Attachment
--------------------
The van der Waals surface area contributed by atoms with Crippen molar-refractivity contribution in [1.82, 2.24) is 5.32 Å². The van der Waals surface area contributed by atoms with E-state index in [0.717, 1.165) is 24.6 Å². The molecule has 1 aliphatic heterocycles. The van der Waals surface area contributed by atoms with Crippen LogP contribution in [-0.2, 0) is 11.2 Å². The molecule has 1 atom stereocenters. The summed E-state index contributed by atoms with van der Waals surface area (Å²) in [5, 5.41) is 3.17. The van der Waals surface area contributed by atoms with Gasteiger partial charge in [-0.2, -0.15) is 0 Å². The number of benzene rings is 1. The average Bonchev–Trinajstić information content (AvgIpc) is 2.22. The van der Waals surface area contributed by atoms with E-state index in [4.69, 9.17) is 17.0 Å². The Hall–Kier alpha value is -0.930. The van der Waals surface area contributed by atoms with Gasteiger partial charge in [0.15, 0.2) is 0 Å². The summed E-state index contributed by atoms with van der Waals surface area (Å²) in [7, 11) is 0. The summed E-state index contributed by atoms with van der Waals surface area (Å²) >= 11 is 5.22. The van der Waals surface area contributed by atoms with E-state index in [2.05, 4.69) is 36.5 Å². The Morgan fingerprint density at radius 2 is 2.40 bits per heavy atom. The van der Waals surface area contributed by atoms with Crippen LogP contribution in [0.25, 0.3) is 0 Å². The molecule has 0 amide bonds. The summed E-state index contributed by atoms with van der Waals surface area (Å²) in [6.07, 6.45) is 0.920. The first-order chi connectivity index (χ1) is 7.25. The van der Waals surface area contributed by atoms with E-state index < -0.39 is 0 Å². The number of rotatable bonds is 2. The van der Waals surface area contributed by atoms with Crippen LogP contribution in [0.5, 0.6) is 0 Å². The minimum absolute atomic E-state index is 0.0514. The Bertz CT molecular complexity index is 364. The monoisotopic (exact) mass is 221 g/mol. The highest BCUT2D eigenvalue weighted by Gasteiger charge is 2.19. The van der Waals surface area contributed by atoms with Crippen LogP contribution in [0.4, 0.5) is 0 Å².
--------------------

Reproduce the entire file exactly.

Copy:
The van der Waals surface area contributed by atoms with Crippen molar-refractivity contribution in [1.82, 2.24) is 5.32 Å². The van der Waals surface area contributed by atoms with E-state index in [0.717, 1.165) is 24.6 Å². The molecule has 1 aliphatic heterocycles. The van der Waals surface area contributed by atoms with Crippen LogP contribution in [-0.2, 0) is 11.2 Å². The molecule has 1 atom stereocenters. The summed E-state index contributed by atoms with van der Waals surface area (Å²) in [5, 5.41) is 3.17. The van der Waals surface area contributed by atoms with Gasteiger partial charge in [-0.2, -0.15) is 0 Å². The number of benzene rings is 1. The average Bonchev–Trinajstić information content (AvgIpc) is 2.22. The van der Waals surface area contributed by atoms with E-state index in [4.69, 9.17) is 17.0 Å². The Hall–Kier alpha value is -0.930. The van der Waals surface area contributed by atoms with Gasteiger partial charge in [0.15, 0.2) is 0 Å². The summed E-state index contributed by atoms with van der Waals surface area (Å²) in [7, 11) is 0. The summed E-state index contributed by atoms with van der Waals surface area (Å²) >= 11 is 5.22. The van der Waals surface area contributed by atoms with E-state index in [2.05, 4.69) is 36.5 Å². The Morgan fingerprint density at radius 2 is 2.40 bits per heavy atom. The van der Waals surface area contributed by atoms with Crippen LogP contribution in [0.25, 0.3) is 0 Å². The molecule has 0 amide bonds. The summed E-state index contributed by atoms with van der Waals surface area (Å²) in [6.07, 6.45) is 0.920. The first-order chi connectivity index (χ1) is 7.25. The van der Waals surface area contributed by atoms with E-state index < -0.39 is 0 Å². The number of rotatable bonds is 2. The van der Waals surface area contributed by atoms with Crippen LogP contribution in [0.5, 0.6) is 0 Å². The minimum absolute atomic E-state index is 0.0514. The Bertz CT molecular complexity index is 364. The monoisotopic (exact) mass is 221 g/mol. The highest BCUT2D eigenvalue weighted by Gasteiger charge is 2.19. The van der Waals surface area contributed by atoms with Crippen LogP contribution in [0.4, 0.5) is 0 Å².